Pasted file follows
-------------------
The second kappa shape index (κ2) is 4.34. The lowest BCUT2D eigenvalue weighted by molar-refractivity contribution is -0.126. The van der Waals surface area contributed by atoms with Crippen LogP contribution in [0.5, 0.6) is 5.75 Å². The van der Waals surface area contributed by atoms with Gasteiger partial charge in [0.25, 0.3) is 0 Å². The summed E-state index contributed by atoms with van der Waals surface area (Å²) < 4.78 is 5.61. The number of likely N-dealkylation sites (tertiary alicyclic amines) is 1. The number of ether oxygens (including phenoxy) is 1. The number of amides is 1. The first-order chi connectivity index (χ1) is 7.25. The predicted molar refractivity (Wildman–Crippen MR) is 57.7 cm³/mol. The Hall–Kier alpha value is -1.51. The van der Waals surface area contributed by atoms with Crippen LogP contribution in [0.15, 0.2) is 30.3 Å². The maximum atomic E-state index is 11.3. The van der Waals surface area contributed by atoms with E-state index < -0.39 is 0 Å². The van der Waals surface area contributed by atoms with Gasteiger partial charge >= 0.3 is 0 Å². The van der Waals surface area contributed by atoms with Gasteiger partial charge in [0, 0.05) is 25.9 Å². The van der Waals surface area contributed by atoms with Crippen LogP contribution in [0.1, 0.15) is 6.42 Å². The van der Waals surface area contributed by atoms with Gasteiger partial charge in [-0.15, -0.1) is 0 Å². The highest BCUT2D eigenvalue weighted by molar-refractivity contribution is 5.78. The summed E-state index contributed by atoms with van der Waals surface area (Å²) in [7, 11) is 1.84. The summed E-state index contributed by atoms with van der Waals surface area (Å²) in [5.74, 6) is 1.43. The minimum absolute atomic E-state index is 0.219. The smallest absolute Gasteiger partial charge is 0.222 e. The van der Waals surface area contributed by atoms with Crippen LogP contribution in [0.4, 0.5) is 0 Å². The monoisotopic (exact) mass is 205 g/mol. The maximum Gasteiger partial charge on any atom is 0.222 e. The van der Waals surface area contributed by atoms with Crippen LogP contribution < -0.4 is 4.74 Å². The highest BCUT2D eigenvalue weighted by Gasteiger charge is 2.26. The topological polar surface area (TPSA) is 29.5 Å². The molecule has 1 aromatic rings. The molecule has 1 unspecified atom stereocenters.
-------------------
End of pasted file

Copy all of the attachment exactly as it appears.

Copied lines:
The second kappa shape index (κ2) is 4.34. The lowest BCUT2D eigenvalue weighted by molar-refractivity contribution is -0.126. The van der Waals surface area contributed by atoms with Crippen LogP contribution in [0.5, 0.6) is 5.75 Å². The van der Waals surface area contributed by atoms with Gasteiger partial charge in [0.25, 0.3) is 0 Å². The summed E-state index contributed by atoms with van der Waals surface area (Å²) < 4.78 is 5.61. The number of likely N-dealkylation sites (tertiary alicyclic amines) is 1. The number of ether oxygens (including phenoxy) is 1. The number of amides is 1. The first-order chi connectivity index (χ1) is 7.25. The predicted molar refractivity (Wildman–Crippen MR) is 57.7 cm³/mol. The Hall–Kier alpha value is -1.51. The van der Waals surface area contributed by atoms with Crippen LogP contribution in [0.15, 0.2) is 30.3 Å². The maximum atomic E-state index is 11.3. The van der Waals surface area contributed by atoms with E-state index < -0.39 is 0 Å². The van der Waals surface area contributed by atoms with Gasteiger partial charge >= 0.3 is 0 Å². The van der Waals surface area contributed by atoms with Gasteiger partial charge in [0, 0.05) is 25.9 Å². The van der Waals surface area contributed by atoms with Crippen LogP contribution in [0.1, 0.15) is 6.42 Å². The van der Waals surface area contributed by atoms with Gasteiger partial charge in [-0.15, -0.1) is 0 Å². The highest BCUT2D eigenvalue weighted by molar-refractivity contribution is 5.78. The summed E-state index contributed by atoms with van der Waals surface area (Å²) in [7, 11) is 1.84. The summed E-state index contributed by atoms with van der Waals surface area (Å²) in [5.74, 6) is 1.43. The minimum absolute atomic E-state index is 0.219. The smallest absolute Gasteiger partial charge is 0.222 e. The van der Waals surface area contributed by atoms with Crippen LogP contribution in [0.4, 0.5) is 0 Å². The monoisotopic (exact) mass is 205 g/mol. The maximum Gasteiger partial charge on any atom is 0.222 e. The van der Waals surface area contributed by atoms with Crippen LogP contribution < -0.4 is 4.74 Å². The highest BCUT2D eigenvalue weighted by Gasteiger charge is 2.26. The topological polar surface area (TPSA) is 29.5 Å². The molecule has 1 aromatic rings. The molecule has 1 unspecified atom stereocenters.